[La] Idioma:eng
[Ab] Resumen:Monocytosis can develop during disease course in primary myelofibrosis simulating that seen in chronic myelomonocytic leukemia, and should not lead to disease reclassification. In contrast, at presentation, rare cases have clinical, morphologic, and molecular genetic features truly intermediate between primary myelofibrosis and chronic myelomonocytic leukemia. The taxonomy and natural history of these diseases are unclear. We identified cases which either: (1) fulfilled the 2008 World Health Organization criteria for primary myelofibrosis but had absolute monocytosis and, when available, chronic myelomonocytic leukemia-related mutations (ASXL1, SRSF2, TET2) or (2) fulfilled criteria of chronic myelomonocytic leukemia but had megakaryocytic proliferation and atypia, marrow fibrosis, and myeloproliferative-type driver mutations (JAK2, MPL, CALR). Patients with established primary myelofibrosis who developed monocytosis and those with chronic myelomonocytic leukemia with marrow fibrosis were excluded. By combining the pathology databases of two large institutions, six eligible cases were identified. Patients were predominantly male and elderly with monocytosis at diagnosis (average 17.5%/2.3 × 10 /µl), organomegaly, primary myelofibrosis-like atypical megakaryocytes admixed with a variable number of chronic myelomonocytic leukemia-like hypolobated forms, variable myelodysplasia, marrow fibrosis and osteosclerosis. All had a normal karyotype and no myelodysplasia-associated cytogenetic abnormalities. Five of the patients in whom a more extensive molecular characterization was performed showed co-mutations involving JAK2 or MPL and ASXL1, SRSF2, TET2, NRAS, and/or KRAS. Disease progression has occurred in all and two have died. Rare patients present with features that overlap between primary myelofibrosis and chronic myelomonocytic leukemia and are thus difficult to classify based on current World Health Organization criteria. Biologically, these cases likely represent primary myelofibrosis with monocytosis, dysplasia, and secondary (non-driver) mutations at presentation. Alternatively, they may represent a true gray zone of neoplasms. Their clinical behavior appears aggressive and innovative therapeutic approaches may be beneficial in this particular subset.
[Pt] Tipo de publicación:JOURNAL ARTICLE
[Em] Mes de ingreso:1712
[Cu] Fecha actualización por clase:180308
[Lr] Fecha última revisión:180308
[St] Status:In-Data-Review
[do] DOI:10.1038/modpathol.2017.148


  5 / 4655 MEDLINE  
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[PMID]:28460457
[Au] Autor:Trivedi T; Zheng Y; Fournier PGJ; Murthy S; John S; Schillo S; Dunstan CR; Mohammad KS; Zhou H; Seibel MJ; Guise TA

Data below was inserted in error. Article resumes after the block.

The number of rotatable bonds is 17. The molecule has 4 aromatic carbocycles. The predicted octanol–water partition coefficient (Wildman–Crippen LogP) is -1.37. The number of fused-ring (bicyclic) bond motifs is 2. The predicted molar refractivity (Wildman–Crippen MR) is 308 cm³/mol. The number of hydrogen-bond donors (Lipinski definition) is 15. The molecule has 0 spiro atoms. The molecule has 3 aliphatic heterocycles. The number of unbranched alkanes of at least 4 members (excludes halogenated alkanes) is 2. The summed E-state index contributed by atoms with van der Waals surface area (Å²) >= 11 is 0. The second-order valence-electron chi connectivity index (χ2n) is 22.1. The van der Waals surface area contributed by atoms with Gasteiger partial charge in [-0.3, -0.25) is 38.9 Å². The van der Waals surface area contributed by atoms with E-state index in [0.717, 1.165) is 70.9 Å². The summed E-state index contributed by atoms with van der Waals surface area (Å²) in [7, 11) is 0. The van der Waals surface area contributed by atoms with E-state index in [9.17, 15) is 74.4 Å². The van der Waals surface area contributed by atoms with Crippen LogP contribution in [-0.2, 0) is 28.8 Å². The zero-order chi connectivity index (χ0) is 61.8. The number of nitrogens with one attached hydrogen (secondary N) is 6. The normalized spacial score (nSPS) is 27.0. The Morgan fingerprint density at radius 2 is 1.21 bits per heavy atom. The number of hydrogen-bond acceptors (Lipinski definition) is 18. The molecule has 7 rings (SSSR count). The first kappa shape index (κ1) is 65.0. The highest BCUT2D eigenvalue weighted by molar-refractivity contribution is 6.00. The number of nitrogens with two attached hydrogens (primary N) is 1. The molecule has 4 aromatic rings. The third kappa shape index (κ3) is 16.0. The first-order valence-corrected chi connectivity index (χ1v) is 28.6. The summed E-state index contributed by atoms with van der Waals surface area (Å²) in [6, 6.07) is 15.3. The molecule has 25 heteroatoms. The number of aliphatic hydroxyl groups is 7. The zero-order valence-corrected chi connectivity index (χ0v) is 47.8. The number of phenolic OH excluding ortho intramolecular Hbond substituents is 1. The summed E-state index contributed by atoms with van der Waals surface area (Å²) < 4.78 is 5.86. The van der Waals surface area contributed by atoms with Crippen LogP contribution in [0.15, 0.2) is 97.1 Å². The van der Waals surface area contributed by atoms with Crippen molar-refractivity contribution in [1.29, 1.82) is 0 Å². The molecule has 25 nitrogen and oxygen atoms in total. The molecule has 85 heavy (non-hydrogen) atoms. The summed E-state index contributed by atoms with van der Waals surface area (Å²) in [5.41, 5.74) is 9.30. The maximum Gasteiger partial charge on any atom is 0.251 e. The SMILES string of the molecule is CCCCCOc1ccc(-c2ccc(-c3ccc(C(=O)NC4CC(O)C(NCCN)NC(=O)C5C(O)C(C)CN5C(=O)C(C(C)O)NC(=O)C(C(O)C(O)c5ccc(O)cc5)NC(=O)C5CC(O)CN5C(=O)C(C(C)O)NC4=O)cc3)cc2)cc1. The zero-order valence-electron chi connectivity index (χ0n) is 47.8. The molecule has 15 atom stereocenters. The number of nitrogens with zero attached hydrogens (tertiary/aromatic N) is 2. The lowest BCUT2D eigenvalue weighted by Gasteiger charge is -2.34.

[Ad] Dirección:Bone Research Program, ANZAC Research Institute, University of Sydney, Sydney, Australia.
[Ti] Título:The vitamin D receptor is involved in the regulation of human breast cancer cell growth via a ligand-independent function in cytoplasm.
[So] Fuente:Oncotarget;8(16):26687-26701, 2017 Apr 18.
[Is] ISSN:1949-2553
[Cp] País de publicación:United States
[La] Idioma:eng
[Ab] Resumen:Vitamin D has pleiotropic effects on multiple tissues, including malignant tumors. Vitamin D inhibits breast cancer growth through activation of the vitamin D receptor (VDR) and via classical nuclear signaling pathways. Here, we demonstrate that the VDR can also function in the absence of its ligand to control behaviour of human breast cancer cells both outside and within the bone microenvironment. Stable shRNA expression was used to knock down VDR expression in MCF-7 cells, generating two VDR knockdown clonal lines. In ligand-free culture, knockdown of VDR in MCF-7 cells significantly reduced proliferation and increased apoptosis, suggesting that the VDR plays a ligand-independent role in cancer cell growth. Implantation of these VDR knockdown cells into the mammary fat pad of nude mice resulted in reduced tumor growth in vivo compared with controls. In the intra-tibial xenograft model, VDR knockdown greatly reduced the ability of the cells to form tumors in the bone microenvironment. The in vitro growth of VDR knockdown cells was rescued by the expression of a mutant form of VDR which is unable to translocate to the nucleus and hence accumulates in the cytoplasm. Thus, our data indicate that in the absence of ligand, the VDR promotes breast cancer growth both in vitro and in vivo and that cytoplasmic accumulation of VDR is sufficient to produce this effect in vitro. This new mechanism of VDR action in breast cancer cells contrasts the known anti-proliferative nuclear actions of the VDR-vitamin D ligand complex.